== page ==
"Out of Courage 2: Out for Vengeance" is one of about 20 films and videos from "Film Fest 8," the annual festival competition of Carnegie Mellon University's film club, called "filmmaking@cmu."

The student-made short works were selected from about 45 submissions. Seats for the festival -- about 440 in McConomy Auditorium in CMU's University Center -- fill up fast. Tickets are $2 for students and $4 for non-students, and will be available at the door.

Depending on turnout, an encore showing may be next week. For more information, call 412-268-2107.

-- Bob Batz Jr.


Judging from the climactic fight scene and explosion, they have succeeded with this feature, which picks up the story five years later with some really bad news for Fletcher's character, Brock Jacobs. Manganiello is the new bad boy, a fanatical Russian named Ruslan Zmeyev. He buys a bomb from Luck's IRA terrorist so he can pursue his own evil designs for world domination -- once again, via the renowned Pittsburgh campus.

"A ridiculous plot," Wilson says proudly.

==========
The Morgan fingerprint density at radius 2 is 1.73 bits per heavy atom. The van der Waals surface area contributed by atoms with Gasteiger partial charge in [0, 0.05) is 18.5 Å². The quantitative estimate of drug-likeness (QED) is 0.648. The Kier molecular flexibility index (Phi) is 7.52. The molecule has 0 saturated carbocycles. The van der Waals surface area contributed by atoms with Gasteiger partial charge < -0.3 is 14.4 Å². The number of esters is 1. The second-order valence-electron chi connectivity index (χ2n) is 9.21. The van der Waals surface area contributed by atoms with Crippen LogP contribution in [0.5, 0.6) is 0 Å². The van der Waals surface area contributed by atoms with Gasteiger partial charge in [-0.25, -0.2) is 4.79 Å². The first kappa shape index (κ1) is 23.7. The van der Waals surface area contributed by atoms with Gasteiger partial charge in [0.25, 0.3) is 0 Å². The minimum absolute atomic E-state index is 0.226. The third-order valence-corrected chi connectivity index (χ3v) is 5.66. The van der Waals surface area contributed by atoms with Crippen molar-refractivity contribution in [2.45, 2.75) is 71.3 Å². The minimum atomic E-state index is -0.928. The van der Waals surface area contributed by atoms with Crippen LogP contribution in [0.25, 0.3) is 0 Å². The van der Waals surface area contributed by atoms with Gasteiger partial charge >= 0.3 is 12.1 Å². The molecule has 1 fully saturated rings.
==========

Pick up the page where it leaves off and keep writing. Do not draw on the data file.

The way this movie came together is even more unreal.

Wilson says, "I wanted it to be as big as possible," but he's gone beyond his overblown hopes.

Thanks to "OC1," "OC2" (as they're now known by insiders) attracted so many would-be actors that he held auditions. And unlike the first time, JEBCO actually had a crew -- even a "best boy grip" -- thanks to other students who volunteered to do whatever it took.

Manganiello: "There were people who agreed to do makeup for six or seven weeks just so they could get a line."

During shoots, held mostly in University Center -- the student union -- this January through March, extras stood around into the wee hours for nothing more than pizza.

"You put a little blood on them and they'll stay forever," says Fletcher, who really poured himself into this role.